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Lee Anderson admits he should've backed Sunak over Rwanda and wants Tory job back after failed revolt
24 January 2024, 11:21 | Updated: 24 January 2024, 11:59
Lee Anderson has admitted he should have voted for Rishi Sunak's Rwanda bill after mounting a failed revolt against the prime minister.
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The Tory MP lost his job as a deputy chairman of the party after abstaining in the vote last week.
He had even admitted he wanted to vote against and previously said he only abstained because Labour MPs laughed at him.
Mr Sunak still won the Commons vote, passing the Rwanda bill in the form he wanted instead of bowing to rebels in his own party who wanted to toughen it up against international law.
Now, Mr Anderson has admitted he actually should have supported the PM and would like his old job back.
"To go through the 'no' lobby… was an emotional thing, really. I felt like I was letting my party down," he told the Telegraph.
"And also, I thought that I probably should have voted for it because if the bill would have been killed on that night, there was nothing else, there was no Plan B.
"There was nothing else. It was either vote for a bill that might succeed or vote against a bill and have nothing."
The Ashfield MP's abstention came after dozens of Tories tried to toughen up the bill to stop the European Court of Human Rights from intervening.
Rebels fear that asylum seekers would try to block their deportation to Rwanda, having arrived in the UK illegally.
Enough went against Mr Sunak in votes on potential amendments that there were questions over whether they would defeat him on the final vote on the bill.
They could have joined forces with opposition parties, who outright reject the idea of flying migrants to Rwanda, to defeat him - leaving the PM's position extremely vulnerable.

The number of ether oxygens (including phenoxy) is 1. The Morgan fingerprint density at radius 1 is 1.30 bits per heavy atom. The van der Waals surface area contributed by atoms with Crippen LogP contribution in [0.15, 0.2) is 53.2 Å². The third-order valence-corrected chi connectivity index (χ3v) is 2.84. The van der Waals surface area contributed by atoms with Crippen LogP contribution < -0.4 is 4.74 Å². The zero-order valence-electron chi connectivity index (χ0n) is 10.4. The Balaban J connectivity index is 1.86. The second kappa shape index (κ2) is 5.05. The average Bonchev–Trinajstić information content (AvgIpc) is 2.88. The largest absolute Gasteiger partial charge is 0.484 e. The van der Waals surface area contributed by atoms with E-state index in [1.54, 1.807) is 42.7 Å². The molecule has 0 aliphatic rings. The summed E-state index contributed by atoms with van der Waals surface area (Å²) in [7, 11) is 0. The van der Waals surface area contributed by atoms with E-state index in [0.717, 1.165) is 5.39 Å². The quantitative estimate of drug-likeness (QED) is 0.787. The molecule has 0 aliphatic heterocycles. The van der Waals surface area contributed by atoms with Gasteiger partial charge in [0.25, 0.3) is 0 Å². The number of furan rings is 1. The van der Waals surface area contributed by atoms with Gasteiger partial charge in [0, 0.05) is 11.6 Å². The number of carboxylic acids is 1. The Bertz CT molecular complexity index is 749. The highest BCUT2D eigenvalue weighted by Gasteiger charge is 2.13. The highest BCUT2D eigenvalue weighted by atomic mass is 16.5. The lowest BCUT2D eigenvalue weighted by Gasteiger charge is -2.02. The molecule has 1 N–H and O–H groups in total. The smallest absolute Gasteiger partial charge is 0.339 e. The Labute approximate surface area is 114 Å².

And they have latched on to the notion that the Rwanda plan is essential to stopping migrant boat crossings in the Channel and reviving any hopes of catching Labour in the polls.
He said he would "of course" take the deputy chairman job back if Mr Sunak offered it to him.
"I did wrong. Well I say I did wrong, I acted on a point of principle. I had to resign. I had no choice. I bear no malice or anything, it's just I know the rules," he said.
He admitted he would "of course" take the deputy chairman job back if Mr Sunak offered it to him, having quit to vote against him.
"I did wrong. Well I say I did wrong, I acted on a point of principle. I had to resign. I had no choice. I bear no malice or anything, it’s just I know the rules," he said.
Despite having previously claimed Labour MPs were "giggling and laughing and taking the mick" as he considered joining them in voting against the bill, Mr Anderson insisted he wasn't scared off by them.
"I'm the last person to be scared of stuff like that," he said.
"It was a reminder that actually I was letting my colleagues down and I'm not going to give you the satisfaction, that sort of stuff."
With the Rwanda rebellion failing to materialise into a full resistance against Mr Sunak, Sir Simon Clarke has now called for the PM to go.
But as he confesses regret over taking part in his own mini-rebellion last week, Mr Anderson admitted there is "no chance" of Mr Sunak being ousted.
"He's got a plan, we've got to stick to the plan, haven't we? Rishi's got a plan.
"I mean, Rishi's working with inflation, he's working with the debt. It looks like we've got some tax cuts coming in March. You know, if we start putting money back in people's pockets, their attitudes can change very, very quickly."